What is the difference between Probation and Deferred Adjudication?
Another common question our Fort Worth Criminal Attorney gets from clients during the process of their case is what is the difference between probation and deferred adjudication in Tarrant County and/or Dallas County? These dispositions share a lot of similarity but they also have a lot of distinguishing characteristics which will make a difference as to which one you pick.
Probation, also known as “community supervision” or “straight probation” is basically a suspension of a jail sentence. To be eligible in Texas, you must never have been convicted of a felony in Texas or any other state. So, let’s say you are charged with Driving While Intoxicated (DWI) in Tarrant County. And let’s say that you provide a blood specimen to the police and let’s say that the result shows you were at a .14 Blood Alcohol Concentration (BAC) at the time you were driving. Based on this factor and other factors, your attorney may advise you to try and plea bargain with the State’s attorney and see what kind of deal you can work out. Probation is a possibility in most DWI cases. Let’s say the prosecutor offers you 30 days in jail in exchange for a guilty plea. Your attorney can request the State’s attorney to “suspend” your sentence so you won’t do any actual time in jail instead you will serve out your 30 days in jail at home on probation. Typically, if the DWI is your first offense, you can plan being probation from anywhere from six months to twenty-four months. Of course, some people in some circumstances may do more or less. While on probation, you will have terms and conditions. Examples of these are–
- Don’t get arrested
- Don’t drink alcohol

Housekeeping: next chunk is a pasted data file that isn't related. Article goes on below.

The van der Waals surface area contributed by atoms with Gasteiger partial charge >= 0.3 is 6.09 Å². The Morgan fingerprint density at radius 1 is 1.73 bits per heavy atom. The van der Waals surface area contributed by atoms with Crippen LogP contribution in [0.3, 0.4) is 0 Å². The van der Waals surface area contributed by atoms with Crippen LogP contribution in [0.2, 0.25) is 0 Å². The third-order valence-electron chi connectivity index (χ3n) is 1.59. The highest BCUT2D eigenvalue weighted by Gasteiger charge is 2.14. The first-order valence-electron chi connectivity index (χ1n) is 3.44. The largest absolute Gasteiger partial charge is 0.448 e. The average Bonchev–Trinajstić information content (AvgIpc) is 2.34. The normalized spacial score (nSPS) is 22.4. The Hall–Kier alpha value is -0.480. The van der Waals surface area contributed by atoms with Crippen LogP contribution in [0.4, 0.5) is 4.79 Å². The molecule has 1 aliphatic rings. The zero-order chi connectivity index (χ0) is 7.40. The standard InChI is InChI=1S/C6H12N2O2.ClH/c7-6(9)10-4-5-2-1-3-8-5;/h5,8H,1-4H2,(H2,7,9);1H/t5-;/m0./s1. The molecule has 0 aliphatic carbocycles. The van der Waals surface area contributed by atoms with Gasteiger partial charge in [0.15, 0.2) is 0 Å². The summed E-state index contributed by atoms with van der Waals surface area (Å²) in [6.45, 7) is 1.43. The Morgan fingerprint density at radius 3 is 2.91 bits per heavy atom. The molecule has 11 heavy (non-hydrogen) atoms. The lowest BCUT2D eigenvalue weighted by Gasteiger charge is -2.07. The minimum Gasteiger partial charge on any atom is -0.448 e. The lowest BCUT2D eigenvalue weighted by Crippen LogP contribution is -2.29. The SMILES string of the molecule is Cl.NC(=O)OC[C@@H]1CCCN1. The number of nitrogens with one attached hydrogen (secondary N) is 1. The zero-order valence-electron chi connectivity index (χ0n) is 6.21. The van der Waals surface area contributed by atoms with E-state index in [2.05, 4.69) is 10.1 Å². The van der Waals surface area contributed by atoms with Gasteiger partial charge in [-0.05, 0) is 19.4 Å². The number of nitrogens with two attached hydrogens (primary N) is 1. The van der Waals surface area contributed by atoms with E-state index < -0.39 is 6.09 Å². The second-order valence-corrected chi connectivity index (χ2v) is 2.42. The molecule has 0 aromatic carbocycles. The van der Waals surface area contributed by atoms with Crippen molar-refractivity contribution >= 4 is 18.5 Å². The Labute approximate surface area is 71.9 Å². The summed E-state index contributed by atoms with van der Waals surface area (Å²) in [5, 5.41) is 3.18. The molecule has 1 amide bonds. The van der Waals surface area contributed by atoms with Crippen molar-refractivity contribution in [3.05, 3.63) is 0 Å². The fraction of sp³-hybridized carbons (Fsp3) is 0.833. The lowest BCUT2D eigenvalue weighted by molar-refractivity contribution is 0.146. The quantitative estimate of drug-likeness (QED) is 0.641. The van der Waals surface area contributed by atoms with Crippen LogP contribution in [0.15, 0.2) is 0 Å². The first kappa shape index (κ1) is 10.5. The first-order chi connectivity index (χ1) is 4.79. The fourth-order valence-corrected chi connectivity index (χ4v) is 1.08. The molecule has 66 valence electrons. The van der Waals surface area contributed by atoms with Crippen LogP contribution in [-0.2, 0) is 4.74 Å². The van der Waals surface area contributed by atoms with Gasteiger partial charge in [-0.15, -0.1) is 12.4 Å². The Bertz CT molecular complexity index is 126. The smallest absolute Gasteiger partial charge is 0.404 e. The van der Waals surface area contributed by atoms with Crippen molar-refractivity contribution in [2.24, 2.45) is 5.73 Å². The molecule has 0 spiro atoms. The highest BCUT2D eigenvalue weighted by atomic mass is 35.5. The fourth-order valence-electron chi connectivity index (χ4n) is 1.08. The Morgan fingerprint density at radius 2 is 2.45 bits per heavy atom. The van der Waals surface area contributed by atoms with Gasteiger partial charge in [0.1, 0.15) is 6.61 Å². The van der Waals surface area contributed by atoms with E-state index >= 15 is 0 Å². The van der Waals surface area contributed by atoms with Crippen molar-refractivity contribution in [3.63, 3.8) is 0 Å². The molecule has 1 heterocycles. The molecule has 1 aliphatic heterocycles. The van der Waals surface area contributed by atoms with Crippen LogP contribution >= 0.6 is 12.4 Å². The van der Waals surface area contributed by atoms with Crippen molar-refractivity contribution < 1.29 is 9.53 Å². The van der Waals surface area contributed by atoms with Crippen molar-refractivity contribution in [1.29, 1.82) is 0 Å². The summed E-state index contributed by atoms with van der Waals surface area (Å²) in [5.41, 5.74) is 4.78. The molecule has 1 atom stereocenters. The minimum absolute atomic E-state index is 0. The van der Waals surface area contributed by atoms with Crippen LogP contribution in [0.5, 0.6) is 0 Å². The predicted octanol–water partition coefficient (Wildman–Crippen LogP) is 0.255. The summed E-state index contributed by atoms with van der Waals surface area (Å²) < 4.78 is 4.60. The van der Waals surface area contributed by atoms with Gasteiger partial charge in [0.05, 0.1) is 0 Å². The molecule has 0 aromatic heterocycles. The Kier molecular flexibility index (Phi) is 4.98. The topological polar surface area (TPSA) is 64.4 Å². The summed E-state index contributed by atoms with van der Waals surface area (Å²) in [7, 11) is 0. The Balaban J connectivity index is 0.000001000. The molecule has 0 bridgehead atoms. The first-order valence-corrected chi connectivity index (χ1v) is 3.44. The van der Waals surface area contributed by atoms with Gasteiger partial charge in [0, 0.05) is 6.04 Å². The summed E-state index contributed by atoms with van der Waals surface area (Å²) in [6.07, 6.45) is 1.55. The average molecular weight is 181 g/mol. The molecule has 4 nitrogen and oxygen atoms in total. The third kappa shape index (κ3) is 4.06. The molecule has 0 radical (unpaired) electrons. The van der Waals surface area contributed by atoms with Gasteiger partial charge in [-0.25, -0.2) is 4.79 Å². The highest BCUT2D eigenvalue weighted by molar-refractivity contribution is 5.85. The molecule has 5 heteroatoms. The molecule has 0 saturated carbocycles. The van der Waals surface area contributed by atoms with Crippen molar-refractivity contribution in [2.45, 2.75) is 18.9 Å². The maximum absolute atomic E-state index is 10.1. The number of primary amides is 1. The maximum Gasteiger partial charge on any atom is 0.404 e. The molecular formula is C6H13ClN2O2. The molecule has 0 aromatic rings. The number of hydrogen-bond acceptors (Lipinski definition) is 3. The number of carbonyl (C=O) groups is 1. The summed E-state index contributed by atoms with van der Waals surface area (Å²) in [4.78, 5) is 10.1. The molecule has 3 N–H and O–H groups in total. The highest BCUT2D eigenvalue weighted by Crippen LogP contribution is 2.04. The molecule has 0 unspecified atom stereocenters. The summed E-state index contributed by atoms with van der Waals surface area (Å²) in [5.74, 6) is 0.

- Don’t use illegal drugs
- Support your dependents
- Check in monthly with your probation officer
- Pay your probation fees (usually around $60 per month)
- Any other terms that the judge thinks is appropriate
- Any other terms that the probation department thinks is appropriate.
Now, the down said to probation is that you will be convicted. Meaning that you will have to plead guilty and the court will find you guilty. This means that you will have this conviction on your permanent criminal record for the rest of your life.
Deferred Adjudication, meaning the court “defers” finding of guilt, is the better alternative if you can get it. Deferred Adjudication works virtually the same way as probation in the real-world. All of the conditions mentioned above will also apply to you while on Deferred Adjudication in Tarrant County or Dallas County. In short, you will be expected to be on your best behavior. The big difference, and the reason that most people take it over probation, is that there no finding of guilt. Meaning, as long as you complete terms and conditions for the time-period, the court will not find you guilty but will actually dismiss and discharge your offense. So, there will not be a conviction on your permanent record. Certain offenses are also eligible to be sealed through a Non-Disclosure after your offense has been dismissed.